A gaffer in the motion picture industry is the head of the electrical department, responsible for the execution (and sometimes the design) of the lighting plan for a production. Sometimes the gaffer is credited as Chief Lighting Technician. In television the term Lighting Director is often used, but sometimes the Technical Director (T.D.) will light the studio set.
Experienced gaffers can coordinate the entire job of lighting, given knowledge of the time of day and conditions to be portrayed, managing resources as broad as generators, lights, cable, manpower. Gaffers are responsible for knowing the appropriate color of gel (plastic sheeting) to put on the lights or windows to achieve a variety of effects, such as transforming midday into a beautiful sunset. They can re-create the flicker of lights in a subway car, the motion of light inside a turning airplane, or the passage of night into day.
Usually, the gaffer works for and reports to the director of photography (the DP or DOP). The DP is responsible for the overall lighting design, but he or she may give a little or a lot of latitude to the gaffer on these matters, depending on their working relationship. The gaffer works with the key grip, who is in charge of some of the equipment related to the lighting. The gaffer will usually have an assistant called a best boy and, depending on the size of the job, crew members who are called "electricians", although not all of them are trained as electricians in the usual sense of the term.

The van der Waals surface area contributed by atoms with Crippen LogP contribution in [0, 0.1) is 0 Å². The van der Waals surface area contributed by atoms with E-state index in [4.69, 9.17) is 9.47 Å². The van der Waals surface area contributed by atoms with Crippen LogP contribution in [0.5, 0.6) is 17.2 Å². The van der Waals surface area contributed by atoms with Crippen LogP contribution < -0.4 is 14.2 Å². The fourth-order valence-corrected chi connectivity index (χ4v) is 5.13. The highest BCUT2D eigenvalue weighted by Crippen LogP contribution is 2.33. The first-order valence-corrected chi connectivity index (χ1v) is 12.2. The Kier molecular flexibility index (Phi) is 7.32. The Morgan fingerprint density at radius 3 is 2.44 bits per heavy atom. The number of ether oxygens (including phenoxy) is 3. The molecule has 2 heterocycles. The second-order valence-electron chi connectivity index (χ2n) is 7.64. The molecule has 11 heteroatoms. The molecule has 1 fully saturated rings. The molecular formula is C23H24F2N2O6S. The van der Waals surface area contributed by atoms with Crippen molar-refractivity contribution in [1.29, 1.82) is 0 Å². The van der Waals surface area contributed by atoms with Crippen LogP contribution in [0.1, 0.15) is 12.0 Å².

Early studios were "available light" only, so there were articulated mirrored panels in the roof of the studio buildings that could be pushed from the floor by long "gaff" poles to bounce the sunlight to where it was needed on the set. Because the Earth moves continuously these hinged panels would need to be gaffed after each take. Once electric lighting instruments became the standard equipment, the light operators were known as electricians while the older, more experienced lighting technicians were still known as gaffers. Eventually it came to mean someone in charge of lighting.